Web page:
The warm Pliocene: Bridging the geological data and modelling communities
© Author(s) 2023. This work is distributed under
the Creative Commons Attribution 4.0 License.

Isotopic Fingerprints of Early Pliocene-like Sea Surface Temperature Gradients

Scott Knapp1, Natalie Burls1, Sylvia Dee2, Ran Feng3, Sarah Feakins4, and Tripti Bhattacharya5
Scott Knapp et al.
  • 1George Mason University, Fairfax, Virginia, United States of America (sknapp4@gmu.edu)
  • 2Rice University, Houston, Texas, United States of America
  • 3University of Connecticut, Storrs, Connecticut, United States of America
  • 4University of Southern California, Los Angeles, California, United States of America
  • 5Syracuse University, Syracuse, New York, United States of America

The Pliocene epoch offers insights into future climate change, with near-modern atmospheric pCO2 and global mean surface temperature estimated to be 3-4°C above pre-industrial. The discrepancy in the hydrological response seen between simulations of future global warming and early Pliocene simulations is hypothesized to result from reduced SST gradients in the early Pliocene. However, the interpretation of Pliocene SST proxies is still debated, generating uncertainty about the reduced gradient scenario. One avenue toward reducing uncertainty in Pliocene warming patterns is to establish the degree of dynamical consistency between Pliocene SST reconstructions and hydrological cycle reconstructions. To this end, hydrological cycle reconstructions are needed in regions where water isotopic signals are predicted to be uniquely sensitive to Pliocene SST gradient changes. Here, we seek to identify these regions using an isotope-enabled GCM, iCAM5, to model the distribution of water isotopes in precipitation in response to four climatological SST and sea-ice fields representing modern, abrupt 4xCO­­2, late Pliocene and early Pliocene climates. We identify two regions with distinct precipitation isotope fingerprints resulting from early Pliocene SST gradients. The first region, the Indo-Pacific warm pool, is characterized by isotopic enrichment due to weakened convection and a reduced amount effect. The second region, the Sahel, is characterized by isotopic depletion due to more intense and widespread precipitation. A model-proxy comparison with available precipitation proxies in Africa provides promising initial results. However, additional proxy reconstructions are needed in both target regions to provide robust tests of dynamical consistency with current early Pliocene SST reconstructions.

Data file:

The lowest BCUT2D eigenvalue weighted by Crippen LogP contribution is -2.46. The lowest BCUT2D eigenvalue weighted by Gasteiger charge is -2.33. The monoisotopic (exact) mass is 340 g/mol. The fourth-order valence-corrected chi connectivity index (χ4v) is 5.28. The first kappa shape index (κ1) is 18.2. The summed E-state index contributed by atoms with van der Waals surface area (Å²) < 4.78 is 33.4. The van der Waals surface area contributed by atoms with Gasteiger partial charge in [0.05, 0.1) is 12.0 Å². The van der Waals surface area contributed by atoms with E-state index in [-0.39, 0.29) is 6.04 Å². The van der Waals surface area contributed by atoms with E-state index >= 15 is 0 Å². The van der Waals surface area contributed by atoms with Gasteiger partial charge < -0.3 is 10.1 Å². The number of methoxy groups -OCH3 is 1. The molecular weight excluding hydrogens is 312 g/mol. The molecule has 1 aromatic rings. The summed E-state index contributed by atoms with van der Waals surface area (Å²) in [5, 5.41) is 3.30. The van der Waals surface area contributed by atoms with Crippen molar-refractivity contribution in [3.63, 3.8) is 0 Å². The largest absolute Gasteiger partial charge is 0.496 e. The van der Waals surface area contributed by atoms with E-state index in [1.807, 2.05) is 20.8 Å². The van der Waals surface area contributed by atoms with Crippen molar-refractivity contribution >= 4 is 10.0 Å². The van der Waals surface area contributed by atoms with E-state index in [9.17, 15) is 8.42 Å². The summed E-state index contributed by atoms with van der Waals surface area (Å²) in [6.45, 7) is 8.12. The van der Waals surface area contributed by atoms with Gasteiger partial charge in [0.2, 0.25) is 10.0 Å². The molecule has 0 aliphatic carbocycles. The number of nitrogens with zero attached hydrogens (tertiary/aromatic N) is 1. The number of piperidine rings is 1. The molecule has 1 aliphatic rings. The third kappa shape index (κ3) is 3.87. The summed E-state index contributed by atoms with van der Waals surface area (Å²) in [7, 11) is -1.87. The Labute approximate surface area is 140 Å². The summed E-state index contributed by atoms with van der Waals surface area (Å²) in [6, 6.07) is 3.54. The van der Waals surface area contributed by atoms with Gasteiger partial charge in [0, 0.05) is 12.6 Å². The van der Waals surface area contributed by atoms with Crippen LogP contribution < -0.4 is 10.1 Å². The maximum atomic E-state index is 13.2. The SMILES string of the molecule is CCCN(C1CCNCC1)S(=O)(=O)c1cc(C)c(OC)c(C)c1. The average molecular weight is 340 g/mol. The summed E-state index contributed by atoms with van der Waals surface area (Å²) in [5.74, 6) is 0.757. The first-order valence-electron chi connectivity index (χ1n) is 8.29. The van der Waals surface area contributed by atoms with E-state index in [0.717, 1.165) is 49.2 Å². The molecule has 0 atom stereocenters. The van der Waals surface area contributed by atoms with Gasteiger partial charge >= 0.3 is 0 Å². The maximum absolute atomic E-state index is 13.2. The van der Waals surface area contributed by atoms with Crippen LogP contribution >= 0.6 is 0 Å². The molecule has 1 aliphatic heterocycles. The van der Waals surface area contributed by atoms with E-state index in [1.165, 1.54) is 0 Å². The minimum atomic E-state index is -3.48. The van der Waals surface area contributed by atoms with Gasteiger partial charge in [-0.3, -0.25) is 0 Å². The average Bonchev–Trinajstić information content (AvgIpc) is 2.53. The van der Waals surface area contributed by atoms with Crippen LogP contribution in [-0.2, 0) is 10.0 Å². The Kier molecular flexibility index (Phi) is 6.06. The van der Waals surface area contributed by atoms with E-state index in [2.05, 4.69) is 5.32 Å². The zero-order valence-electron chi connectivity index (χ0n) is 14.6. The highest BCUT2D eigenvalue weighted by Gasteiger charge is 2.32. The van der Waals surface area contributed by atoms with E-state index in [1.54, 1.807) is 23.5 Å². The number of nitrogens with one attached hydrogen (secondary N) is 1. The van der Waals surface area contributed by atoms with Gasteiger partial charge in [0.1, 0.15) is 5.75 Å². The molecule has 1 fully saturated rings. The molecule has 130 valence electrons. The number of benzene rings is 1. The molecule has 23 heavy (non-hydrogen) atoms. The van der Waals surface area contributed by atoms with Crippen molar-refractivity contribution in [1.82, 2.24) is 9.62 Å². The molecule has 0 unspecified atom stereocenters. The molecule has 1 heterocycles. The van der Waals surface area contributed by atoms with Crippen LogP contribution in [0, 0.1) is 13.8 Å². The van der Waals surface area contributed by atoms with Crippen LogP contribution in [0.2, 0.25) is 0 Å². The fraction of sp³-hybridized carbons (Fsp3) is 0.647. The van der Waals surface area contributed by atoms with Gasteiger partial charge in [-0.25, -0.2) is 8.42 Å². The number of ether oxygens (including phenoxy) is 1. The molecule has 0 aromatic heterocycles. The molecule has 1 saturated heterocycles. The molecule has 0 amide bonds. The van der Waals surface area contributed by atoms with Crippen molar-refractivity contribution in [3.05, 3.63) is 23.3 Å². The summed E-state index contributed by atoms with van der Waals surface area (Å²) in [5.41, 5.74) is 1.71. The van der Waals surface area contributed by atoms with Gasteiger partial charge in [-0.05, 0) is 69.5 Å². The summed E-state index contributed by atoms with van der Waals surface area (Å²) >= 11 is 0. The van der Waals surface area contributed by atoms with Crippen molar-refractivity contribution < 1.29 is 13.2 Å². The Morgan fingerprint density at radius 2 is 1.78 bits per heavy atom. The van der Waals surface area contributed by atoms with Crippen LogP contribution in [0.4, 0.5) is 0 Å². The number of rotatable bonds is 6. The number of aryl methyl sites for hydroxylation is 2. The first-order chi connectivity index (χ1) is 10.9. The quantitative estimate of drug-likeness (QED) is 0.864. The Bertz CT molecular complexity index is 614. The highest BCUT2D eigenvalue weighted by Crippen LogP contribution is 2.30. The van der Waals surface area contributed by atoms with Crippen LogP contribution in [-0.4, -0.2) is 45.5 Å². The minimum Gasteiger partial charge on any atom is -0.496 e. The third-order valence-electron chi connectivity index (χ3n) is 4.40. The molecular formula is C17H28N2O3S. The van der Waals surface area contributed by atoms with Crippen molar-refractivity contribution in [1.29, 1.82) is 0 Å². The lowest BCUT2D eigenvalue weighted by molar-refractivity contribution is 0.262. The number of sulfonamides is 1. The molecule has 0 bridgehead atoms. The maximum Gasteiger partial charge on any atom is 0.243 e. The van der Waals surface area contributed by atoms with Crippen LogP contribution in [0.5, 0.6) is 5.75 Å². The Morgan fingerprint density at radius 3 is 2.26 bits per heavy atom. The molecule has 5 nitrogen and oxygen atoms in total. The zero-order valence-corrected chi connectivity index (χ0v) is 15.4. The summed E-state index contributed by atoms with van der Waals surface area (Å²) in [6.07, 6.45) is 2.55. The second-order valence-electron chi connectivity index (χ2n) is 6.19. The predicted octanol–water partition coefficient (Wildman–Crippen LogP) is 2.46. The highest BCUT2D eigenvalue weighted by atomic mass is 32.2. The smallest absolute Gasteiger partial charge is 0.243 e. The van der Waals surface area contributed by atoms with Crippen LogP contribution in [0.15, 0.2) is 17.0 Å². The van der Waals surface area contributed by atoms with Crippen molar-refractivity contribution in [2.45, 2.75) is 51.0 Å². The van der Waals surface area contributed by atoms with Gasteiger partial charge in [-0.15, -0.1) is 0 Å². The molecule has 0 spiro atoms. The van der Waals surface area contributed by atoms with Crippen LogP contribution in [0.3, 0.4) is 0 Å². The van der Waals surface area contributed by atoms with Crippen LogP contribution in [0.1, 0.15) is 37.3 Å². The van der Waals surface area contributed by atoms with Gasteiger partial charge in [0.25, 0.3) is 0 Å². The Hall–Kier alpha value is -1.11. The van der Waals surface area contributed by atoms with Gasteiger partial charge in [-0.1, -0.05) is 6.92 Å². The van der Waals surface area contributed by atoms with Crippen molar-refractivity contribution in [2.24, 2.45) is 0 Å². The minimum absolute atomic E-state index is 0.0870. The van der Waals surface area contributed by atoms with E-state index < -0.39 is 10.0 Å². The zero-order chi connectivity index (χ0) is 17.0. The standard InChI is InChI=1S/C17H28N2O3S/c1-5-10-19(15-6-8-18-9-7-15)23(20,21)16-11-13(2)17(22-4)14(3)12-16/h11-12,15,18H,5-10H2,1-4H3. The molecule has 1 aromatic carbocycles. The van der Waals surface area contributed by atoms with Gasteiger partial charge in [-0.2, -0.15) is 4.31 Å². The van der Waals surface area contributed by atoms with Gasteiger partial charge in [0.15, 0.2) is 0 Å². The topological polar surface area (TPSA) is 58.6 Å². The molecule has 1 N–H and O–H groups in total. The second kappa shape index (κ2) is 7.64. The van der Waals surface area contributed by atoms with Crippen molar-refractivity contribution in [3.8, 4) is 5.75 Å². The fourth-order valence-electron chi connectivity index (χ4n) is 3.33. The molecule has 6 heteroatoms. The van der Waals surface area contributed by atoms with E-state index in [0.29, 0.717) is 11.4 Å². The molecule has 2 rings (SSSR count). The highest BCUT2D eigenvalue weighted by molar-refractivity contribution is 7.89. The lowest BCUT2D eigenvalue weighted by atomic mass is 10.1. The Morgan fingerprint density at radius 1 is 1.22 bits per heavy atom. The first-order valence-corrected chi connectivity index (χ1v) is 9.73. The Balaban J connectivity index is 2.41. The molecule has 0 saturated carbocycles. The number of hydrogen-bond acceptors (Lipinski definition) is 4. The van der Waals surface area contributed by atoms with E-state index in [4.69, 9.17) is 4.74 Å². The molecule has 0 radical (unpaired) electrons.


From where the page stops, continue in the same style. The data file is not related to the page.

How to cite: Knapp, S., Burls, N., Dee, S., Feng, R., Feakins, S., and Bhattacharya, T.: Isotopic Fingerprints of Early Pliocene-like Sea Surface Temperature Gradients, The warm Pliocene: Bridging the geological data and modelling communities, Leeds, United Kingdom, 23–26 Aug 2022, GC10-Pliocene-3, https://doi.org/10.5194/egusphere-gc10-pliocene-3, 2022.